>No. Your comfort as a client is of utmost concern to Tai Chi Acupuncture & Wellness Center. All of the licensed massage therapists in our Center can provide important and useful treatment whether you elect to remove any, some, or all of your clothing. Our licensed massage therapists are trained in proper draping procedures to ensure that your privacy is completely respected at all times during treatment. Your comfort and ability to relax is paramount to effective treatment. If undress is recommended and agreed to by the client, our therapists will leave the room while the client undresses “to their level of comfort” and gets situated on the massage table, covered by the sheet.
The licensed massage therapist will also describe the treatments to be provided to ensure that you are comfortable with them. Your consent is sought before treatment is provided. If you are uncomfortable, please let your massage therapist or front desk know immediately, whether that discomfort involves the treatment, draping for privacy, or any pain you may experience.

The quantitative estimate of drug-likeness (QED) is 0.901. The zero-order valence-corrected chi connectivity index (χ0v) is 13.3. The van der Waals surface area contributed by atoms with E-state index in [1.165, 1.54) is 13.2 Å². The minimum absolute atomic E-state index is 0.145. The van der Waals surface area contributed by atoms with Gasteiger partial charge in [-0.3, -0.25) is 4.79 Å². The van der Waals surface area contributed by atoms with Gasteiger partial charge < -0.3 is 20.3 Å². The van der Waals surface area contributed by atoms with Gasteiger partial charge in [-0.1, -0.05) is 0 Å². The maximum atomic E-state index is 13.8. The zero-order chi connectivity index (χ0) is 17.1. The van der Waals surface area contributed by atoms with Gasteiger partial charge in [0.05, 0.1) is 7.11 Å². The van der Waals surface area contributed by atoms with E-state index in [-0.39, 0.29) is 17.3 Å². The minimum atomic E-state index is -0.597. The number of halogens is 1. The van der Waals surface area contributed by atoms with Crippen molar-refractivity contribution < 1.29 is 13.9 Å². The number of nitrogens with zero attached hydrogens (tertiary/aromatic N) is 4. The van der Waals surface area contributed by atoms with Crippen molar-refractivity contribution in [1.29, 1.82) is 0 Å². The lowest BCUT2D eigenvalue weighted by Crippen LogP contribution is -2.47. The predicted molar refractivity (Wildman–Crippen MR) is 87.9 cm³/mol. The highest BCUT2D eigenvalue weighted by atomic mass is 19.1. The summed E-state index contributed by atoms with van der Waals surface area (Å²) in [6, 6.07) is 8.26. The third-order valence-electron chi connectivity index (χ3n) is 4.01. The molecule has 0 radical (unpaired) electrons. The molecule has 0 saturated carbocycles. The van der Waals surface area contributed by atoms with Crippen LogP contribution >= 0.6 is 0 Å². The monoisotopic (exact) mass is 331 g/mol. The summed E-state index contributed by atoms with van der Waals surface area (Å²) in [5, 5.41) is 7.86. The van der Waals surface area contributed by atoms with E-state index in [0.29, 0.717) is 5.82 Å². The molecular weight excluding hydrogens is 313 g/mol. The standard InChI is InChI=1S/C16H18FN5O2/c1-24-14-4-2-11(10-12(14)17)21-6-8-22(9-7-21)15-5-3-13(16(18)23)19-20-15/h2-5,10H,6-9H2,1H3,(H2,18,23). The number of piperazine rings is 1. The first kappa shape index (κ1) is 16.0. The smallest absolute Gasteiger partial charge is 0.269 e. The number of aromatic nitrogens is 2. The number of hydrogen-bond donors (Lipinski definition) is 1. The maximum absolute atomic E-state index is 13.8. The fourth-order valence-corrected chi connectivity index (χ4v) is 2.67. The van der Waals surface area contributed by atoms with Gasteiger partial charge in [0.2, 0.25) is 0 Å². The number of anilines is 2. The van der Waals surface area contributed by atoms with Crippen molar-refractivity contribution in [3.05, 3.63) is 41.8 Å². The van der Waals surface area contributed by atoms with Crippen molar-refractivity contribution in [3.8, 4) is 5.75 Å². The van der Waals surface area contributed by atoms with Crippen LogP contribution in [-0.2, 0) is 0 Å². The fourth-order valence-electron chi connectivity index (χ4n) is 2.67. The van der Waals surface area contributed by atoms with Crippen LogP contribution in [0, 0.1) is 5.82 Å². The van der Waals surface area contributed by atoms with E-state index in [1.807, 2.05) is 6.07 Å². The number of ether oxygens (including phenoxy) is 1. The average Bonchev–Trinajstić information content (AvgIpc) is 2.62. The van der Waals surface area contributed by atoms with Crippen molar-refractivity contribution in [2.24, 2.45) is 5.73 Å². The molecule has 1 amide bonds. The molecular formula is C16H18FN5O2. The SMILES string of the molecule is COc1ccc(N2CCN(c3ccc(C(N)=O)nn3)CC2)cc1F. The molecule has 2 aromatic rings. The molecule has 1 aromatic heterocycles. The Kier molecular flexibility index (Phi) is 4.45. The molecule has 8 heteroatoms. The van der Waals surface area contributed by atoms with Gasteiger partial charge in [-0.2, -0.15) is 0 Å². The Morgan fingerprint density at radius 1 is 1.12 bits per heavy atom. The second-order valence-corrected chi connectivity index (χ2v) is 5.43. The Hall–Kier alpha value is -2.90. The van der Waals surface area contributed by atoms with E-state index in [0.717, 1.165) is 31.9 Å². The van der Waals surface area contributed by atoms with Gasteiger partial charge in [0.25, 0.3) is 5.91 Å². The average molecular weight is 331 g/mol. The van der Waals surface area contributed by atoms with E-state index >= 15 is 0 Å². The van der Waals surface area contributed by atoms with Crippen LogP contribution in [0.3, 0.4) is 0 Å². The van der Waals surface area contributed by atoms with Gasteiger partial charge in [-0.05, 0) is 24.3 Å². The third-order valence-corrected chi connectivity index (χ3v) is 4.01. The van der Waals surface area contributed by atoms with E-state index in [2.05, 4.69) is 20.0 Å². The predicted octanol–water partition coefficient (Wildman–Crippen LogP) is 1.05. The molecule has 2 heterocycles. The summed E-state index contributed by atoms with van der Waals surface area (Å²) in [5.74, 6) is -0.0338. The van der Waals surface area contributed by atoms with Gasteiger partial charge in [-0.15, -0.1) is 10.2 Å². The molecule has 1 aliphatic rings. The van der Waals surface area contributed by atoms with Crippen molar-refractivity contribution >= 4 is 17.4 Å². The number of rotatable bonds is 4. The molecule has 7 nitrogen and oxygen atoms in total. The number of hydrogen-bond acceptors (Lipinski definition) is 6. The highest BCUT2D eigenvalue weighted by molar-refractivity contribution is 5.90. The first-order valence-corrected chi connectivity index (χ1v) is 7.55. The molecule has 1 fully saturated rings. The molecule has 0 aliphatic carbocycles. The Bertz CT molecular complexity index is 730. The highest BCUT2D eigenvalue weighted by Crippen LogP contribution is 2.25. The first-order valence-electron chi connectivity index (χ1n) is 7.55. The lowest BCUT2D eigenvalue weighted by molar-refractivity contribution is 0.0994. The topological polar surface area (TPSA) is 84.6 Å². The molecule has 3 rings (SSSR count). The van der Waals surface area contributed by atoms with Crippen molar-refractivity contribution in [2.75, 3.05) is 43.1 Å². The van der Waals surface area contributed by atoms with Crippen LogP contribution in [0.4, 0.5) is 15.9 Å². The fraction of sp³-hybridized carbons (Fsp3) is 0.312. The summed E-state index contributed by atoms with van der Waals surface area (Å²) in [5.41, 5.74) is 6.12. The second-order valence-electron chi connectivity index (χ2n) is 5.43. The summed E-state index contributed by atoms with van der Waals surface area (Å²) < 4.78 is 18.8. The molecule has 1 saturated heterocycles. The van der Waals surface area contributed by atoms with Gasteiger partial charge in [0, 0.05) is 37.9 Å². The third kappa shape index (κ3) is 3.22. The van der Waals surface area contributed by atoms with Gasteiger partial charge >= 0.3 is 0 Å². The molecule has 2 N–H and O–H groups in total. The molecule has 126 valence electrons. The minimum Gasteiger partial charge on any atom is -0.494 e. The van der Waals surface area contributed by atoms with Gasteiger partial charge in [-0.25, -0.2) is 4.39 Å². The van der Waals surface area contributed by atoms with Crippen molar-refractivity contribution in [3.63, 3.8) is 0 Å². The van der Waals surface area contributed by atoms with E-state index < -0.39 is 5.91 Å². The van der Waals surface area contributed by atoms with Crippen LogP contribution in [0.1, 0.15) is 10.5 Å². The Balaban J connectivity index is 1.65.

>As with many treatments affecting the soft tissue, there are times when massage therapy can cause some slight discomfort but it is not harmful. Discomfort usually diminishes and no technique of this nature is used without the therapist first discussing it with the client and obtaining your permission. A comfort scale will be established so that the massage therapist will work to the client's tolerance level. The client can stop or change the treatment at any time and our massage therapists will modify their techniques to meet your needs. Again, your comfort as a client is the top priority of Tai Chi Acupuncture & Wellness Center.
>Most people do well on a weekly or monthly schedule for their therapeutic massage. However, how often you should do it still depends very much on your individual situation and needs. Massage therapy is most beneficial in acute conditions when used over a series of treatments followed up with maintenance or preventive treatments. Through ongoing discussion and collaboration, our licensed massage therapists can help you establish a program which will fit your physical needs and lifestyle. Tai Chi Acupuncture & Wellness Center is most interested in your recovery, in the maintenance of your health, and the highest excellence of your care.